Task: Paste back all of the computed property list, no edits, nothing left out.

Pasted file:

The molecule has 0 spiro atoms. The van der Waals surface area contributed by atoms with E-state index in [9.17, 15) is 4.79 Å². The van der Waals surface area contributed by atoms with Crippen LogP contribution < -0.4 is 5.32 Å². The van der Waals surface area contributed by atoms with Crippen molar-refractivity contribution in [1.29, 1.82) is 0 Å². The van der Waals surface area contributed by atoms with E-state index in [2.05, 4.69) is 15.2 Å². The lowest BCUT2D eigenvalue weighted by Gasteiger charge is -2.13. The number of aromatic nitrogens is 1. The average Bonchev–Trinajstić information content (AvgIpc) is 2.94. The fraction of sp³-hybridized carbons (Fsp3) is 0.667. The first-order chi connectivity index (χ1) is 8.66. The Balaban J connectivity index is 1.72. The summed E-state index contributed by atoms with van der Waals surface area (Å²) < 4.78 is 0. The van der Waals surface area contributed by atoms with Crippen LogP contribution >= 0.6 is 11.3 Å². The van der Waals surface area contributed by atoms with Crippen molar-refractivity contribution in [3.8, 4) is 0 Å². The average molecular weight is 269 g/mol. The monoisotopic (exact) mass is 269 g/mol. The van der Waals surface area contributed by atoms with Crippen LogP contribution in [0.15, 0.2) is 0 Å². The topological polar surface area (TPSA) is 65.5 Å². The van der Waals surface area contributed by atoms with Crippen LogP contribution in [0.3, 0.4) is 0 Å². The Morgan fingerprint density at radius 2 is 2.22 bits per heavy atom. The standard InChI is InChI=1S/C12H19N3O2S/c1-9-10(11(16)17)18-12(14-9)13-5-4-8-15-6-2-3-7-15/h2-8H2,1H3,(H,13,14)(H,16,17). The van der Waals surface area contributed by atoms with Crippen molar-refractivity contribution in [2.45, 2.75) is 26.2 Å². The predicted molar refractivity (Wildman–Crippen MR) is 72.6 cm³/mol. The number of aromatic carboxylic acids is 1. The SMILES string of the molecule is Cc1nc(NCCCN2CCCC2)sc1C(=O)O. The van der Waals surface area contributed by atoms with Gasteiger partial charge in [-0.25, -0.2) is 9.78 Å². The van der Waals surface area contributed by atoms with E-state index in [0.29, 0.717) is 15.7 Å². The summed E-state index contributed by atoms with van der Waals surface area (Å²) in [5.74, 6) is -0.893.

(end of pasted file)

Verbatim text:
The molecule has 0 spiro atoms. The van der Waals surface area contributed by atoms with E-state index in [9.17, 15) is 4.79 Å². The van der Waals surface area contributed by atoms with Crippen LogP contribution < -0.4 is 5.32 Å². The van der Waals surface area contributed by atoms with Crippen molar-refractivity contribution in [1.29, 1.82) is 0 Å². The van der Waals surface area contributed by atoms with E-state index in [2.05, 4.69) is 15.2 Å². The lowest BCUT2D eigenvalue weighted by Gasteiger charge is -2.13. The number of aromatic nitrogens is 1. The average Bonchev–Trinajstić information content (AvgIpc) is 2.94. The fraction of sp³-hybridized carbons (Fsp3) is 0.667. The first-order chi connectivity index (χ1) is 8.66. The Balaban J connectivity index is 1.72. The summed E-state index contributed by atoms with van der Waals surface area (Å²) < 4.78 is 0. The van der Waals surface area contributed by atoms with Crippen LogP contribution >= 0.6 is 11.3 Å². The van der Waals surface area contributed by atoms with Crippen molar-refractivity contribution in [3.8, 4) is 0 Å². The average molecular weight is 269 g/mol. The monoisotopic (exact) mass is 269 g/mol. The van der Waals surface area contributed by atoms with Crippen LogP contribution in [0.15, 0.2) is 0 Å². The topological polar surface area (TPSA) is 65.5 Å². The van der Waals surface area contributed by atoms with Crippen LogP contribution in [0.3, 0.4) is 0 Å². The Morgan fingerprint density at radius 2 is 2.22 bits per heavy atom. The standard InChI is InChI=1S/C12H19N3O2S/c1-9-10(11(16)17)18-12(14-9)13-5-4-8-15-6-2-3-7-15/h2-8H2,1H3,(H,13,14)(H,16,17). The van der Waals surface area contributed by atoms with Crippen molar-refractivity contribution in [2.45, 2.75) is 26.2 Å². The predicted molar refractivity (Wildman–Crippen MR) is 72.6 cm³/mol. The number of aromatic carboxylic acids is 1. The SMILES string of the molecule is Cc1nc(NCCCN2CCCC2)sc1C(=O)O. The van der Waals surface area contributed by atoms with Gasteiger partial charge in [-0.25, -0.2) is 9.78 Å². The van der Waals surface area contributed by atoms with E-state index in [0.29, 0.717) is 15.7 Å². The summed E-state index contributed by atoms with van der Waals surface area (Å²) in [5.74, 6) is -0.893.